Staff Picks 2014 February

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Staff Picks February 2014 (750KB)

OrfeoOrfeo by Richard Powers. A fine novel about the deep and extreme life of a modern composer who is also a scientist. Compelled to push the boundaries of both music and chemistry, Peter Els allows us into his tormented brain as he tries to determine the singular goal of the creative artist. At times difficult to absorb, it ultimately gives the reader a glimpse into this exceptional mind by articulating the thought processes which drive an artist to obsessive destruction of the normal. ~ Karen Frank

On the run across a Hades-like America, Els recapitulates his passion for music and science as he seeks the women he's loved. An absorbing novel that fascinates, entertains and challenges the reader. ~ Louise Jones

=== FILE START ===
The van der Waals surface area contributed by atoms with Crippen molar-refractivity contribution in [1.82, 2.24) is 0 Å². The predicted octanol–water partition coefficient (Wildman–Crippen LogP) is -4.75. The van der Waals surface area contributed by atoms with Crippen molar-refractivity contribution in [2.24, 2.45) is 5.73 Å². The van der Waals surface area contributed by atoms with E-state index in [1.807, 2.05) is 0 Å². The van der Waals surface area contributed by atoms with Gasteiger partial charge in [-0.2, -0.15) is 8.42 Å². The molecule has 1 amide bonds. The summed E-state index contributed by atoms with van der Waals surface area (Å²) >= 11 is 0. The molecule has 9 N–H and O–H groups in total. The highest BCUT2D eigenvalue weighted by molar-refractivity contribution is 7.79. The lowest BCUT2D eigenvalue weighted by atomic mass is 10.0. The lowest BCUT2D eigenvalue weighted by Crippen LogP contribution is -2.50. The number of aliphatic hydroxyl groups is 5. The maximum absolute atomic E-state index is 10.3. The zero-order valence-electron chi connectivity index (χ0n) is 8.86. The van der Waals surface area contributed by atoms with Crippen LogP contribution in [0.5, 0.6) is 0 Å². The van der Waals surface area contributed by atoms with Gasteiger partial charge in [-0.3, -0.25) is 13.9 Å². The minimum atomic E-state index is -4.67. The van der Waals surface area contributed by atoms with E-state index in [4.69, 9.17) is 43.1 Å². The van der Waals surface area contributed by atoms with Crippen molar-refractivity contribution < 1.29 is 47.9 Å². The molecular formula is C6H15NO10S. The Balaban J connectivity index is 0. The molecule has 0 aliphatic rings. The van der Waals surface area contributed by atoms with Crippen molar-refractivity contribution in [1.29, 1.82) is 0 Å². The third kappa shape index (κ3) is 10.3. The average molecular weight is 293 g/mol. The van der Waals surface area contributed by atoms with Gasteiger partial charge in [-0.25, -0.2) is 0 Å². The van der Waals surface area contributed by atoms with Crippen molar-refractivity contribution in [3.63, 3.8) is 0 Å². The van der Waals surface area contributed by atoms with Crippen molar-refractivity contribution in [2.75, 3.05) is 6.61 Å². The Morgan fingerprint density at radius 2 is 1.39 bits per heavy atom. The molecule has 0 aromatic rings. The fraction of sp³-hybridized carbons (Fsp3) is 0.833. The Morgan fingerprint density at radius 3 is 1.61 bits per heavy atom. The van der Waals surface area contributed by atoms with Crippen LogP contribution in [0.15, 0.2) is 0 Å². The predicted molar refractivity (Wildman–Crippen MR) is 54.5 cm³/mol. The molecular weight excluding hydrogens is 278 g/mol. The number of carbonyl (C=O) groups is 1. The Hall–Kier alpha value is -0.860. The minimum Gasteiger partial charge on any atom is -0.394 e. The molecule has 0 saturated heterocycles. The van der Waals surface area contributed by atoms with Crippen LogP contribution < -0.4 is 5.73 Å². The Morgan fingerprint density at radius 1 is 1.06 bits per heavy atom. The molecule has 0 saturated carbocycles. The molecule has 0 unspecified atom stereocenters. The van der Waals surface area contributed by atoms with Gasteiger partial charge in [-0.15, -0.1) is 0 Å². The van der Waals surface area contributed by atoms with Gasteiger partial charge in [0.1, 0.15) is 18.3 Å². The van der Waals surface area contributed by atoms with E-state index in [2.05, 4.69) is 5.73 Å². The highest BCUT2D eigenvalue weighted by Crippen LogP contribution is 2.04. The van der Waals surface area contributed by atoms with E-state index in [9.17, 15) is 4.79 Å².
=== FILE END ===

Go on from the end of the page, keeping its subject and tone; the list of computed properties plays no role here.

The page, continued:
The Song of Spider-ManThe Song of Spider-Man by Glen Berger. The long, painful - often literally - story of mounting the most expensive musical in Broadway history. The $75 million production suffered every calamity imaginable from serious injuries to cast members, to exploding costs, to the summary departure of the acclaimed director, Julie Taymor. Grimly funny. ~ Alden Graves Keeping Time: The Unseen Archive of Columbia Records: The Photographs of Don HunsteinKeeping Time: The Unseen Archive of Columbia Records: The Photographs of Don Hunstein by Leo Sacks, Jon Pareles, Don Hunstein. A fantastic collection of historical photos from the Columbia Records vault. Luminaries such as Bob Dylan, Johnny Cash and Simon & Garfunkel are featured in candid photos from their time in the recording studio, as well as unused photos from various promotional shoots. ~ Chris Linendoll Rabid: A Cultural History of the World's Most Diabolical VirusRabid: A Cultural History of the World's Most Diabolical Virus by Bill Wasik. Wasik provides enough medical details for background but doesn't dwell on the clinical aspects. An excellent comprehensive examination of the tremendous role rabies has played in human history. ~ Nate George